**3D-QUEST – 3D-Quantum Integrated Optical SimulationFunding programme:** ERC Starting Grant-Consolidator

**Overall funding:**€ 1,474,800

**Grant agreement no:**307783

**Period:**1 August 2012-31 July 2017

**Principal Investigator:**Fabio Sciarrino, Department of Physics, University of Roma “La Sapienza”

**CNR, Italy – R. Osellame**

Partner:

Partner:

## The vision of 3D-QUEST

3D-QUEST exploited the potential of the femtosecond laser writing integrated waveguides. This technique adopted to realize 3-dimensional capabilities and high flexibility, bringing in this way the optical quantum simulation into a new regime.

Quantum information was born from the merging of classical information and quantum physics. Its main objective consists of understanding the quantum nature of information and learning how to process it by using physical systems which operate by following quantum mechanics laws. Quantum simulation was a fundamental instrument to investigate phenomena of quantum systems dynamics, such as quantum transport, particle localizations and energy transfer, quantum-to-classical transition, and even quantumimproved computation, all tasks that were hard to simulate with classical approaches.

Within this framework integrated photonic circuits have a strong potential to realize quantum information processing by optical systems.

The aim of 3D-QUEST was to develop and implement quantum simulation by exploiting 3-dimensional integrated photonic circuits. 3D-QUEST was structured to demonstrate the potential of linear optics to implement a computational power beyond the one of a classical computer. Such “hard-to-simulate” scenario was disclosed when multiphoton-multimode platforms were realized. The 3D-QUEST research program focused on three tasks of growing difficulty.

A-1. To simulate bosonic-fermionic dynamics with integrated optical systems acting on 2 photon entangled states.

A-2. To pave the way towards hard-to-simulate, scalable quantum linear optical circuits by investigating m-port interferometers acting on n-photon states with n>2.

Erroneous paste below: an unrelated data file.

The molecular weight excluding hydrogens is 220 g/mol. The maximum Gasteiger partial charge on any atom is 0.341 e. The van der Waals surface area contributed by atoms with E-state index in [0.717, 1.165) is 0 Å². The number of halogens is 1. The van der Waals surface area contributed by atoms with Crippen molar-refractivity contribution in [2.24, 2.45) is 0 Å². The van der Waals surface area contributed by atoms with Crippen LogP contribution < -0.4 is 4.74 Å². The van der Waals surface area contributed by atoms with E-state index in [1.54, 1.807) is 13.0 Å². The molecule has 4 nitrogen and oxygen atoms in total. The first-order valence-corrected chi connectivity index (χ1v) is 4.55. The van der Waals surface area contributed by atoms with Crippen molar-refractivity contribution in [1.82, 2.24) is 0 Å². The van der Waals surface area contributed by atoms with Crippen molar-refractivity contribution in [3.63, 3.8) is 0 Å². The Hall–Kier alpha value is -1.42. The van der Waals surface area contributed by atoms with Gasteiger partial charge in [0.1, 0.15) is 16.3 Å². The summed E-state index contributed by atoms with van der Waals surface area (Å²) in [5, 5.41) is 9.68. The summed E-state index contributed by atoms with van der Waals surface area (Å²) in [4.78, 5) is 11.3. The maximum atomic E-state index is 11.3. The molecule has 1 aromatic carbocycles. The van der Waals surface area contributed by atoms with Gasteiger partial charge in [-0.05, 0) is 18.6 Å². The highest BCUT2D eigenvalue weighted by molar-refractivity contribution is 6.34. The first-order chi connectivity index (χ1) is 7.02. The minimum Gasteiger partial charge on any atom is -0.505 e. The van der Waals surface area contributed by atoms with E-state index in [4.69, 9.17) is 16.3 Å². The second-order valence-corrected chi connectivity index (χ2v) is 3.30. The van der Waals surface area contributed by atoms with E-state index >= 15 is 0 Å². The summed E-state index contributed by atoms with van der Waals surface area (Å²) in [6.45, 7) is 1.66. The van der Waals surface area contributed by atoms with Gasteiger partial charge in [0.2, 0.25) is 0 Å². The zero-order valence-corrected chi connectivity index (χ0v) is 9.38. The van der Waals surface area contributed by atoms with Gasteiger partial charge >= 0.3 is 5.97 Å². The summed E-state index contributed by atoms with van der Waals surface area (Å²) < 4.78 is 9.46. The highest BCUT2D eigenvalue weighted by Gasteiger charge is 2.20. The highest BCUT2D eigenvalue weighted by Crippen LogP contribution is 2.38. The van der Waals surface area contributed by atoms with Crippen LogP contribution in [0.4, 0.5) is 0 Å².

A-3. To exploit 3-dimensional integrated structures for the observation of new quantum optical phenomena and for the quantum simulation of more complex scenarios.

## Boson sampling

Photons naturally solve the BosonSampling problem: sample the outputs of a multi-photon experiment in a linear-optical interferometer. This is strongly believed to be hard to do on a classical computer, and motivates the development of technologies that enable precise control of multi-photon interference in large interferometers. Here we report multi-photon experiments in a 5-mode integrated interferometer. We use novel three-dimensional manufacturing techniques to achieve simultaneous control of 25 independent parameters that describe an arbitrary interferometer. We characterize the chip using one- and two-photon experiments, and confirm the quantum mechanical predictions for three-photon interference. Scaled up versions of this setup are the most promising way to demonstrate the computational capability of quantum systems, and may have applications in high-precision measurements and quantum communication.

## Quantum simulation

Quantum information was born from the merging of classical information and quantum physics. Its main objective consists of understanding the quantum nature of information and learning how to process it by using physical systems which operate by following quantum mechanics laws. Quantum simulation is a fundamental instrument to investigate phenomena of quantum systems dynamics, such as quantum transport, particle localizations and energy transfer, quantum-to-classical transition, and even quantum improved computation, all tasks that are hard to simulate with classical approaches. Within this framework integrated photonic circuits have a strong potential to realize quantum information processing by optical systems.

## Quantum interferometry

The aim of quantum sensing is to develop methods to extract the maximum amount of information from a system with minimal disturbance upon it. In the case of optical interferometry, the parameter to be estimated is an optical phase introduced by a sample. Within this context, it has been shown that the possibility of exploting quantum resources can increase the achievable precision going beyond the semiclassical regime of operation. This approach can have wide applications for minimally invasive sensing methods in order to extract the maximum amount of information from a system with minimal disturbance.